Most people in villages in Guatemala have to work hard to stay alive. There is no public assistance. There is no welfare. There is no old age assistance. When it comes to living when you are old, the only resource is your family and relatives, if you have them. If you do not have family to help you, you are on your own.
Larry Duffield watched the woman walk up the road toward the spot where the rig was set up. He could tell she was old but he could not say how old she might be. She was carrying a plastic sack, heavy with things from the market and she walked like she was slightly crippled. She was walking up hill toward her home, a thatched roofed, single room shack up beyond the rig beside the track that served as a road. Larry had seen her leave her home and come down the hill a few hours earlier. She had nodded and waved as she went on down the hill past the rig.
It was hot like it usually is in NE Guatemala. There was sometimes a little breeze that would stir the dust in the road, but not enough to feel refreshing. The rig had been there for a few days, steadily pounding its way to the cool clean water below ground. For the first couple of days, the village folks had gathered around watching, but when the water was not quickly obtained, they had drifted off to the things they usually do. For the women, that meant working in the homes or shelling corn or doing laundry in some creek or pond, and to the men and boys that meant doing nothing.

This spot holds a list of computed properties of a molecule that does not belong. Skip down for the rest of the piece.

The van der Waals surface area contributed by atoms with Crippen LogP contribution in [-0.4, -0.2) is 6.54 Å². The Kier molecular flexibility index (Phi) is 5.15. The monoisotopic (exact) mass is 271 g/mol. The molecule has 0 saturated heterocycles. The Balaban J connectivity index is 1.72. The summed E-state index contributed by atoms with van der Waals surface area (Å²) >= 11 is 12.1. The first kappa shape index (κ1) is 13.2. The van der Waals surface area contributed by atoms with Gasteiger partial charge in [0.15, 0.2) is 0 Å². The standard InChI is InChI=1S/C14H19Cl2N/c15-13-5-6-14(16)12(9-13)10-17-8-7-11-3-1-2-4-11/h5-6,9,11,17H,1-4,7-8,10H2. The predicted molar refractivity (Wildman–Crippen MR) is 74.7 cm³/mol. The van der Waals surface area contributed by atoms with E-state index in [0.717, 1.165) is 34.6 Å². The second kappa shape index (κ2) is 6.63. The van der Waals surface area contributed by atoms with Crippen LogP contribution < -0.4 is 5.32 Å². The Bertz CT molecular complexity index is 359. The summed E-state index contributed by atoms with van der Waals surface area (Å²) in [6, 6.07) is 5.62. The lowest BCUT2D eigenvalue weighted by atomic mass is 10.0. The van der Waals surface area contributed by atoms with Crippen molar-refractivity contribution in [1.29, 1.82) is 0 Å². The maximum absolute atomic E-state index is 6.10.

That is life in Guatemala. Women do most of the work that keeps a family alive; cooking, washing, hauling water, and tending to children and animals. The men usually cannot find work for money, but they do not help the women much. There are centuries of culture behind this division of labor and there is no pressure to change it.
Larry watched as the lady labored up the hill toward him. There was a lull in the drilling just then, and as the woman reached him, he stepped to her side and made motions to help her with her burden. For a fleeting moment he wondered if he might be breaking some cultural rule, but then he decided maybe it would give the men a hint or even shame them so they might help the woman a little in the future.
The lady smiled as she handed the sack to him, and he fell in walking beside her. Together they went on up the hill. They did not talk, because Larry does not speak Spanish and she did not speak English, but they communicated just the same, in the universal language of one person helping another.
At the top of the hill, as she took the bag from Larry she simply said, “Gracias.” That was all. She went on into the rude little building and Larry went back down the hill to the rig.
Water for Life brings the gift of clean water to people who need it. They cannot pay for it. They cannot even contribute. The only thing they have to give us is their thanks. That is all they have. But, it is enough.
If you would like to help someone to have a better life, please consider supporting our work in NE Guatemala.